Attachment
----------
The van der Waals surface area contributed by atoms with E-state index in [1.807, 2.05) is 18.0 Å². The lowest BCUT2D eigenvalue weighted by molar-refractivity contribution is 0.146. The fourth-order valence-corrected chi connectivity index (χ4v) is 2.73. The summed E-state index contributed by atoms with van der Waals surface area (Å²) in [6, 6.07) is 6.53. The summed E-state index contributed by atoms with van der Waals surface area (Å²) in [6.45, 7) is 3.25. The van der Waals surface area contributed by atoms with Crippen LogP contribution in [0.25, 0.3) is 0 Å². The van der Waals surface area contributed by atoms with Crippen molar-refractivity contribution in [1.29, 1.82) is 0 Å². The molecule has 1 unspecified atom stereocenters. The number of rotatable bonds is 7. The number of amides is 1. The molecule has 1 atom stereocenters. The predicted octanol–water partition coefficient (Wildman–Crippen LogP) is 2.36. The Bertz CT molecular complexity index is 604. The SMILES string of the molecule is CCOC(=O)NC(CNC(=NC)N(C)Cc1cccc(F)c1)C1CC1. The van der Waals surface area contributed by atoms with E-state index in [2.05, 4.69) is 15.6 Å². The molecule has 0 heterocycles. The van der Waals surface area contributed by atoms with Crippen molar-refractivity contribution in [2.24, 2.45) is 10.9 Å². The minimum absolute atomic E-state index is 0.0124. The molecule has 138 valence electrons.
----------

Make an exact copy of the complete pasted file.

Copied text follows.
The van der Waals surface area contributed by atoms with E-state index in [1.807, 2.05) is 18.0 Å². The lowest BCUT2D eigenvalue weighted by molar-refractivity contribution is 0.146. The fourth-order valence-corrected chi connectivity index (χ4v) is 2.73. The summed E-state index contributed by atoms with van der Waals surface area (Å²) in [6, 6.07) is 6.53. The summed E-state index contributed by atoms with van der Waals surface area (Å²) in [6.45, 7) is 3.25. The van der Waals surface area contributed by atoms with Crippen LogP contribution in [0.25, 0.3) is 0 Å². The van der Waals surface area contributed by atoms with Crippen molar-refractivity contribution in [1.29, 1.82) is 0 Å². The molecule has 1 unspecified atom stereocenters. The number of rotatable bonds is 7. The number of amides is 1. The molecule has 1 atom stereocenters. The predicted octanol–water partition coefficient (Wildman–Crippen LogP) is 2.36. The Bertz CT molecular complexity index is 604. The SMILES string of the molecule is CCOC(=O)NC(CNC(=NC)N(C)Cc1cccc(F)c1)C1CC1. The van der Waals surface area contributed by atoms with E-state index in [2.05, 4.69) is 15.6 Å². The molecule has 0 heterocycles. The van der Waals surface area contributed by atoms with Crippen molar-refractivity contribution in [2.24, 2.45) is 10.9 Å². The minimum absolute atomic E-state index is 0.0124. The molecule has 138 valence electrons.